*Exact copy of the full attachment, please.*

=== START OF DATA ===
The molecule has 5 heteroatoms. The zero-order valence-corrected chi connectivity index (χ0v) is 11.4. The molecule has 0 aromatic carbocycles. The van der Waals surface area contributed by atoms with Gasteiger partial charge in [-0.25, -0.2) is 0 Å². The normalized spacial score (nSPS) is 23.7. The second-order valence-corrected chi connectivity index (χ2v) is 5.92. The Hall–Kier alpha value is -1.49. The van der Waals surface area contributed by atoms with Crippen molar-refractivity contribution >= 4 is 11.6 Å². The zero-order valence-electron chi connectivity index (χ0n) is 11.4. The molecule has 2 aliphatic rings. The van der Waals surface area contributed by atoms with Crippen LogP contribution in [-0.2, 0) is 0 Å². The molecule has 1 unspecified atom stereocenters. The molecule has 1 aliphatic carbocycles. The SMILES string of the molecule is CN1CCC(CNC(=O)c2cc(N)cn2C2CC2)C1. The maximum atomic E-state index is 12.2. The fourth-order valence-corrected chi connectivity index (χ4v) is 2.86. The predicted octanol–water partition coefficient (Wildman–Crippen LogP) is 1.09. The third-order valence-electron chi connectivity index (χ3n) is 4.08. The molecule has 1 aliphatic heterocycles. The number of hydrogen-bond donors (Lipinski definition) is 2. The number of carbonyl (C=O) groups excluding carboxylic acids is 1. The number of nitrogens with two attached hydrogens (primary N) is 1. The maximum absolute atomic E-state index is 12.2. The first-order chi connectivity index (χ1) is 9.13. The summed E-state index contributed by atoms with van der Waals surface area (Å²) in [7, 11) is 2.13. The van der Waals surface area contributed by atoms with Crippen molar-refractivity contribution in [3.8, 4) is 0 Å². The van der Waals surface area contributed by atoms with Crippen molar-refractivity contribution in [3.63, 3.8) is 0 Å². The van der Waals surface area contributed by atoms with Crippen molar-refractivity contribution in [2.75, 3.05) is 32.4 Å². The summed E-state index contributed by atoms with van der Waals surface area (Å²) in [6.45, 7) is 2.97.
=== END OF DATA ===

The molecule has 5 heteroatoms. The zero-order valence-corrected chi connectivity index (χ0v) is 11.4. The molecule has 0 aromatic carbocycles. The van der Waals surface area contributed by atoms with Gasteiger partial charge in [-0.25, -0.2) is 0 Å². The normalized spacial score (nSPS) is 23.7. The second-order valence-corrected chi connectivity index (χ2v) is 5.92. The Hall–Kier alpha value is -1.49. The van der Waals surface area contributed by atoms with Crippen molar-refractivity contribution >= 4 is 11.6 Å². The zero-order valence-electron chi connectivity index (χ0n) is 11.4. The molecule has 2 aliphatic rings. The van der Waals surface area contributed by atoms with Crippen LogP contribution in [-0.2, 0) is 0 Å². The molecule has 1 unspecified atom stereocenters. The molecule has 1 aliphatic carbocycles. The SMILES string of the molecule is CN1CCC(CNC(=O)c2cc(N)cn2C2CC2)C1. The maximum atomic E-state index is 12.2. The fourth-order valence-corrected chi connectivity index (χ4v) is 2.86. The predicted octanol–water partition coefficient (Wildman–Crippen LogP) is 1.09. The third-order valence-electron chi connectivity index (χ3n) is 4.08. The molecule has 1 aliphatic heterocycles. The number of hydrogen-bond donors (Lipinski definition) is 2. The number of carbonyl (C=O) groups excluding carboxylic acids is 1. The number of nitrogens with two attached hydrogens (primary N) is 1. The maximum absolute atomic E-state index is 12.2. The first-order chi connectivity index (χ1) is 9.13. The summed E-state index contributed by atoms with van der Waals surface area (Å²) in [7, 11) is 2.13. The van der Waals surface area contributed by atoms with Crippen molar-refractivity contribution in [3.8, 4) is 0 Å². The van der Waals surface area contributed by atoms with Crippen molar-refractivity contribution in [3.63, 3.8) is 0 Å². The van der Waals surface area contributed by atoms with Crippen molar-refractivity contribution in [2.75, 3.05) is 32.4 Å². The summed E-state index contributed by atoms with van der Waals surface area (Å²) in [6.45, 7) is 2.97.